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Should You Invest in Gold?


SUMMARY: Every type of investment has its pros and cons and gold is no exception. Here’s what you need to consider when thinking about adding gold to your portfolio.

We’re all on the lookout for an investment that can withstand the market’s ups and downs and provide a generous return. Is gold, that foundational precious metal that at one time formed the backbone of the world economy, a viable contender?

Some say that gold is nothing more than an artifact of a time gone by with no useful purpose other than as jewelry. Others stand by it as an essential part of an investor’s toolkit.

invest in gold

What good is gold today?

The majority of the world’s gold is used in jewelry, approximately 40 percent of it is held in various forms of currency (coins, bars, medals, bullion) and the rest is used for industrial purposes (including the microchips in your electronics and the fillings in your teeth).

Even though gold doesn’t officially back any world currency, it still adds significant value to the global economy. Financial institutions such as central banks and the International Monetary Fund together hold almost one-fifth of all above-ground gold. And gold continues to play a role in the current global economic state of uncertainty, with banks buying it at the highest rate in nearly half a century.

So why would the casual investor consider gold?

It does its own thing

Over the past decade, gold’s correlation has been 0.04 with the stock market and 0.25 with the bond market, both very low. In other words, when stocks or bonds go south, gold stands a decent chance of remaining level or even going in the other direction. Put another way, in the middle of the Great Recession (Nov. 30, 2007 to June 1, 2009), as the the S&P 500 Index dipped 36 percent, gold went up 25 percent.

A little bit of gold in your portfolio could lend a hint of stability when one market or another begins to wobble.

It hedges against inflation

When the value of the dollar falls and inflation rises, gold has historically been a hedge against those trends. Gold usually appreciates when inflation rises, making it an appealing hard asset for when investors see their dollars losing value. Although you can stash bars or coins under your bed, many investors go with a mutual fund or exchange-traded fund (ETF) that features gold.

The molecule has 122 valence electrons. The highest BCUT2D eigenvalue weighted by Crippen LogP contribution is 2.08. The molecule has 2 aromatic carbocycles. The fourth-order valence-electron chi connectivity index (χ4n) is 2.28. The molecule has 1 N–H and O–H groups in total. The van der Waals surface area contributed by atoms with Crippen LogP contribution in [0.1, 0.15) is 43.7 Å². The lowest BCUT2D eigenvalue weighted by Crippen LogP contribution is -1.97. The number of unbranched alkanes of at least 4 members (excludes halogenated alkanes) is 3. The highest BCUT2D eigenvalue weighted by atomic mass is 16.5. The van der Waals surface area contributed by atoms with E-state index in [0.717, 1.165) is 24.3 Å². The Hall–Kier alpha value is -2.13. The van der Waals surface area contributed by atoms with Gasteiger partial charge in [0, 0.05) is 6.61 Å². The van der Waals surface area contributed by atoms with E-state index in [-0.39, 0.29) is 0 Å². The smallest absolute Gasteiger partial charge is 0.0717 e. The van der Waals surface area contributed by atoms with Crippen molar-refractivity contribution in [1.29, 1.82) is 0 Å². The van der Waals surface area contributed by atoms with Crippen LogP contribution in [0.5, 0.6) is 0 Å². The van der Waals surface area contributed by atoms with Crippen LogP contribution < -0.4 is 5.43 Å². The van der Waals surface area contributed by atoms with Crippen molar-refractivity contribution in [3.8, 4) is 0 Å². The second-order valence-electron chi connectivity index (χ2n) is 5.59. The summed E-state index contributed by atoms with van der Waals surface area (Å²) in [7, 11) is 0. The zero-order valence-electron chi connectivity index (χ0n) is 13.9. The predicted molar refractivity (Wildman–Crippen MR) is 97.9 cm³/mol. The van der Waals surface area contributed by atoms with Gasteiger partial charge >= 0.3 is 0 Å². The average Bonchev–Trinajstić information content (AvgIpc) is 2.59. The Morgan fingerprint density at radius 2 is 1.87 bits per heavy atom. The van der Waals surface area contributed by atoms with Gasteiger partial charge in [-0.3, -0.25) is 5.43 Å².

It can be a safe haven

As the world’s political and economic systems continue to be tested by international crises, there is always a concern in the back of our collective minds that currencies may become unstable and even collapse. In these instances, investors may turn to gold to protect wealth and, if necessary, get out of dangerous situations.

But how does it perform?

Even though gold often tracks independently of stocks and bonds and was stable during the Great Recession, it does have its own volatility and the price can jump up and down in a short period of time. In the 10 years leading up to January of 2018, gold underperformed against the S&P 500—the S&P GSCI index produced 3.27 percent as opposed to the S&P 500’s 10.36 percent.

Industry experts recommend thinking about gold as insurance against market sell-offs, with no more than 5 to 10 percent in your portfolio. At that level, dips in gold won’t have a huge impact on long-term returns but will provide enough of a cushion to push back against volatility.

Good advice is worth its weight in ...

Every type of investment has its pros and cons and gold is no exception. Don’t want bars, bullion or a selection of jewelry around the house? Consider shares in a mining company. Want to leverage rising prices? Look to the futures market. Putting some resources into it can provide yet another tool to move you further along the path toward your financial goals.

Whether your journey takes you along the yellow brick road or not, a wealth advisor from TDECU can help sort through less common investment opportunities such as gold. Our wealth advisor checklist can shed some light on what’s right for you.

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